Country Economic Memorandum

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    Lake Chad Regional Economic Memorandum: Technical Paper 6. Building Rural Development in the Lake Chad Region
    (World Bank, Washington, DC, 2021-11-09) Blankespoor, Brian
    This paper examines the relationship between access to markets and land cultivation following Berg et al. (2018) using panel methods. Then, author contextualize these results within the broader recent development challenges of the Lake Chad region. The results provide evidence that an increase in market access is associated with an increase in cultivated land and is positively associated with an increase in local agricultural GDP. Even so, conflict from the rise of Boko Haram in the past decade can attenuate gains whereby the proximity to conflict events in the previous year is associated with less cropland across the entire region and less night time lights from over a hundred local markets nearby Lake Chad. This paper makes two contributions. First, the importance of market access as part of economic development is well known, yet advancements in measurement of agricultural activity derived from satellite data and recent data are necessary to gain current insight given developments in the region. Second, this paper contextualizes the findings of market access with local conditions given the numerous conflict events in the past decade from Boko Haram. The rest of this paper is structured as follows. Section two describes the data sources while section three presents the empirical framework, section four presents the results, and section five concludes.
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    Country Economic Memorandum for Sao Tome and Principe - Background Note 15: Blue Economy and Environmental Resiliency
    (World Bank, Washington, DC, 2019-06-26) de Fountalbert, Charlotte ; Desramaut, Nicolas ; Devine, Peter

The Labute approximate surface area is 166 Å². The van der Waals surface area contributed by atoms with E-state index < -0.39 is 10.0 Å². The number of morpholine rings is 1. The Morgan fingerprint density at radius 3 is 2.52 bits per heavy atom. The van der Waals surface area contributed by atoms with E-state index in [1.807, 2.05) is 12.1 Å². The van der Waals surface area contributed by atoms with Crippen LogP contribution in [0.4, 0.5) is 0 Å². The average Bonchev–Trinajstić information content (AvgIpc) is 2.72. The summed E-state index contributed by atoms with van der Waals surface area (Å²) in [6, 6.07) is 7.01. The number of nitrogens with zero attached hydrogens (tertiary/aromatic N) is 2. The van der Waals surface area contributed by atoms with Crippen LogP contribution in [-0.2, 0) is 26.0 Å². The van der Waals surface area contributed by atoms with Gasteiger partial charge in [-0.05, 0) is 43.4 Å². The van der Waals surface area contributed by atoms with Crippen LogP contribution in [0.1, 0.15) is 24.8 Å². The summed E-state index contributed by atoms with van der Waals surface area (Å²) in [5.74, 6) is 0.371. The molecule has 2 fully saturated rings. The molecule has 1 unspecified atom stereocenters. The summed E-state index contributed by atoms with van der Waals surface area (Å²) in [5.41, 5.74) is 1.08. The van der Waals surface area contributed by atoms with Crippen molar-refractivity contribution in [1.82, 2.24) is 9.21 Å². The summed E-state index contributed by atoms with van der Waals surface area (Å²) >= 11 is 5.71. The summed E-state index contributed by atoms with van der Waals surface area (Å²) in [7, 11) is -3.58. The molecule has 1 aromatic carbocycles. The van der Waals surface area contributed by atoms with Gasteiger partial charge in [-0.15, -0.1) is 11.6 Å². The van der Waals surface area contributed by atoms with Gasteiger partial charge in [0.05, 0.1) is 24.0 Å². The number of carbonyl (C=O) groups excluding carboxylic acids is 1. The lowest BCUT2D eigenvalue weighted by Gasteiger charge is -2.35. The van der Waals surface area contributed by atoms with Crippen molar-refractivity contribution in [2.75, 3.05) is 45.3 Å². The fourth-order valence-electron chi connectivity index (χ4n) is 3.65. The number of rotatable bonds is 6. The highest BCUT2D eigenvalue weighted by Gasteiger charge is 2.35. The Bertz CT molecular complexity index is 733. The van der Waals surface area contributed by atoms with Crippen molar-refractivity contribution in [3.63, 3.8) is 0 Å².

Oceans are an important source of wealth, at least 3 to 5 percent of global GDP is derived from the oceans, but their overall health is reaching a tipping point. Close to a third of fish stocks are fully fished or overfished, climate change is impacting coastal and marine ecosystems through a variety of vectors, unbridled development in the coastal zone is causing erosion, widespread desalination in semi enclosed seas is threatening fauna and flora alike, and marine pollution, particularly from land-based sources is reaching such a proportion that its impacts cannot even be accurately measured. The role of healthy oceans in stabilizing climate and keeping the planet cool is now better understood, and increasingly given the prominence and visibility it deserves in the global action arena. It is also known that business as usual in the different economic sectors associated with coastal and marine ecosystems will have great environmental and social impacts, which are expected to disproportionally affect vulnerable groups of the population, particularly women and girls. This is reflected in Sustainable Development Goal (SDG) 14 - Life Below Water, which calls to conserve and sustainably use the oceans, seas, and marine resources for sustainable development. In this context, the concept of the Blue Economy is particularly relevant and applicable to STP. Different institutions have different definitions of the Blue Economy, which is understood by the Bank as the sustainable and integrated development of oceanic sectors in healthy oceans. There is growing recognition that overfishing, marine pollution, and coastal erosion, among other issues, are pushing oceans to a tipping point to the detriment of the millions who depend on healthy oceans for jobs, nutrition, economic growth, and climate regulation. Central to the Blue Economy approach is the recognition that social benefits should be maximized over the long-term, ensuring that the economic drivers that result from the sustainable use of ocean resources are maintained.